These Terms shall be governed by and construed in accordance with the laws of England and Wales and you irrevocably submit to the exclusive jurisdiction of the courts of England and Wales to settle any dispute which may arise out of or in connection with these Terms. If you live outside the United Kingdom, English law shall apply only to the extent that English law shall not deprive you of any legal protection accorded in accordance with the law of the place where you are habitually resident ("Local Law"). In the event English law deprives you of any legal protection which is accorded to you under Local Law, then these terms shall be governed by Local Law and any dispute or claim arising out of or in connection with these Terms shall be subject to the non-exclusive jurisdiction of the courts where you are habitually resident.

You may print and keep a copy of these Terms, which form the entire agreement between you and Mondaq and supersede any other communications or advertising in respect of the Service and/or the Website.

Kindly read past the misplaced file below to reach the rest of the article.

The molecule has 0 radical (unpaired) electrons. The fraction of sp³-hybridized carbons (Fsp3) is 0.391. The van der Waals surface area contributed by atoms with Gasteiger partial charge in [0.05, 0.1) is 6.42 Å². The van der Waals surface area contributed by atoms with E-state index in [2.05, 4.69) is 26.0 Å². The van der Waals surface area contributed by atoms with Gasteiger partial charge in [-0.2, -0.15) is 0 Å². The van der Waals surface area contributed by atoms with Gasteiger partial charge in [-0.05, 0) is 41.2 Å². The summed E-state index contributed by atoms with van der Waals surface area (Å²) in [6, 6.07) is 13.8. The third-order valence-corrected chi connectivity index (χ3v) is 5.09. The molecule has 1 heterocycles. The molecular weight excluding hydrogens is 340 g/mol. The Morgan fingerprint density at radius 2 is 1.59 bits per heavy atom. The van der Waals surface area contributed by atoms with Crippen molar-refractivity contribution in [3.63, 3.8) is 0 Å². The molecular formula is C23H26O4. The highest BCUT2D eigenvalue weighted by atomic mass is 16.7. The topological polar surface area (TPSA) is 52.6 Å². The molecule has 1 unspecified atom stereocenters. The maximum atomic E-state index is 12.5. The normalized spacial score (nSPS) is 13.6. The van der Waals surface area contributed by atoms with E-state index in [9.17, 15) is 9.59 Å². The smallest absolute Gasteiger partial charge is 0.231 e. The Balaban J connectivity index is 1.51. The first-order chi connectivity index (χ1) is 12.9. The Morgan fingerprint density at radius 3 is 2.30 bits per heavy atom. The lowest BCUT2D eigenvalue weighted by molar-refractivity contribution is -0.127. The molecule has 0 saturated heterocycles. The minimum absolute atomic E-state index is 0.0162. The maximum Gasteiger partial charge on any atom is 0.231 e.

No delay in exercising or non-exercise by you and/or Mondaq of any of its rights under or in connection with these Terms shall operate as a waiver or release of each of your or Mondaq’s right. Rather, any such waiver or release must be specifically granted in writing signed by the party granting it.

If any part of these Terms is held unenforceable, that part shall be enforced to the maximum extent permissible so as to give effect to the intent of the parties, and the Terms shall continue in full force and effect.

Mondaq shall not incur any liability to you on account of any loss or damage resulting from any delay or failure to perform all or any part of these Terms if such delay or failure is caused, in whole or in part, by events, occurrences, or causes beyond the control of Mondaq. Such events, occurrences or causes will include, without limitation, acts of God, strikes, lockouts, server and network failure, riots, acts of war, earthquakes, fire and explosions.

By clicking Register you state you have read and agree to our Terms and Conditions